Osamu Tezuka – Metropolis (1949/2003) [Translated by Kumar Sivasubramanian]
Osamu Tezuka is one of the most famous comics artists that Japan has ever produced, but I’m not real sure how well known he still is today. Some people may remember Astro Boy (which I loved as a cartoon as a kid), or they might know Kimba the White Lion, who was borrowed by Disney and recast (and recolored) as the character Simba for The Lion King—and it’s interesting that Disney eventually borrowed from Tezuka because (as I’ve read) he was very influenced by Disney animation. In fact, there is a scene in Metropolis were a pack of giant rats attacks a factory—and all of the rats’ heads look just like Mickey Mouse! One character, Dr. Bell, gives the rats’ scientific name: “These animals are called Mikimaus Waltdisneus.” Yeah…
Metropolis is a strange book. It’s a science fiction tale which doesn’t bring to mind Fritz Lang’s film of the same name so much as it does Karl Capek’s R.U.R. (a play from 1920 in which a company makes robot slaves, and the robots eventually rise up and kill everybody…) In Tezuka’s book, the evil Duke Red and his group of villainous cronies, called the Red Party, are attempting to take over the world and are creating robot slaves to do their bidding. Duke Red, a master of disguise and clever as a snake, discovers a brilliant scientist, Dr. Lawton, who is working on “artificial cells” and kidnaps Lawton to try to force him to make an “artificial being” with super-powers that would be the ultimate slave/weapon. Once the being has been created, however, Dr. Lawton escapes with the artificial being, now called Michi, and attempts to raise Michi as his own child. (Oddly, the being called Michi is both male AND female. There is a switch down Michi’s throat that can be pushed to change Michi from a boy into a girl and back again. Other than one scene where Michi, as a girl, is able to hide from Duke Red for a few seconds, this fluid gender doesn’t seem to have much of a point in the tale.)
Over the course of this strange story, the robot slaves created by the Red Party are abused by Duke Red, and Michi is also traumatized by various experiences, and the slaves and Michi eventually decide to revolt and go on a murderous rampage, killing and destroying everything in their path. Although the art style of this comic seems very kid-oriented to me, and according to a short note at the end of the edition that I have, Tezuka says that this WAS a kids’ story, there is still a lot of death and gruesomeness here. There’s even a one very creepy scene where a police detective (one of the main characters in the story) skins one of the Mickey rats and wears the creature’s carcass as a disguise to escape from the Red Party’s hideout!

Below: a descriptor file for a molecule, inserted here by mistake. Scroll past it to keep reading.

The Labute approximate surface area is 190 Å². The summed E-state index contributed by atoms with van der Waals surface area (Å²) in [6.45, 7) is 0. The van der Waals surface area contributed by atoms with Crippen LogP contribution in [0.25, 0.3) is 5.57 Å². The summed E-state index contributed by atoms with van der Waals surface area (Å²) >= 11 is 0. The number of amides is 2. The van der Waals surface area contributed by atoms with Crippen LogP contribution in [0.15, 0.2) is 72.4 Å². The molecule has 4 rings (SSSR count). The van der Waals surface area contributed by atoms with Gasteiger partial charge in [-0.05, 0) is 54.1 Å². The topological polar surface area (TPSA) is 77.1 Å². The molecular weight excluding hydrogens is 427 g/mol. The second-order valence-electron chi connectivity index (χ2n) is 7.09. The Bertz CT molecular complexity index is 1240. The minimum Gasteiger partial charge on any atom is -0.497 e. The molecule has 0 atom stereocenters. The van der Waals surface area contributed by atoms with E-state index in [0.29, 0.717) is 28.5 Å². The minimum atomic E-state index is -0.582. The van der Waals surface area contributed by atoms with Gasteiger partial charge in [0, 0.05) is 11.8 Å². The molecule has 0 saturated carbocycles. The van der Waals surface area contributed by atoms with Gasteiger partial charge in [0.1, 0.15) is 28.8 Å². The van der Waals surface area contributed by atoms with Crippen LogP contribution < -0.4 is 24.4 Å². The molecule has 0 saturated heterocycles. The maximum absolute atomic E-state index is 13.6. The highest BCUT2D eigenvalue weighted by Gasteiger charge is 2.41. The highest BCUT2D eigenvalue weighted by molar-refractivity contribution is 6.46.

Yeah, this story is dark, especially for a kids’ book, and it does tend to be a bit preachy. (One character at the end of the story has a monologue where he looks the reader in the eye and says, people will “wipe themselves out” if they aren’t careful!) It’s also not paced as well as some of Tezuka’s later stories, like Dororo, which is absolutely fantastic! But with all of this said, Metropolis is such an odd and creepy story that it’s worth reading just for the WTF factor. It has metatextual moments, lots of inside jokes (pay attention to what the characters in big crowd scenes are saying), and the art is clean and cartoony, which contrasts in an interesting way with the dark subject matter. Also, if you’ve seen the 2001 anime film and you’re hoping that the comic is similar, you might be disappointed. The comic is less coherent—simpler and less sophisticated in tone—and much goofier than the anime, but like I mentioned above, it is weird and fun. Give it a try if you get a chance, and get a glimpse of what comics were like in Japan way back in the 1940s!!!
—Richard F. Yates
(Commander in Cheap of The Primitive Entertainment Workshop)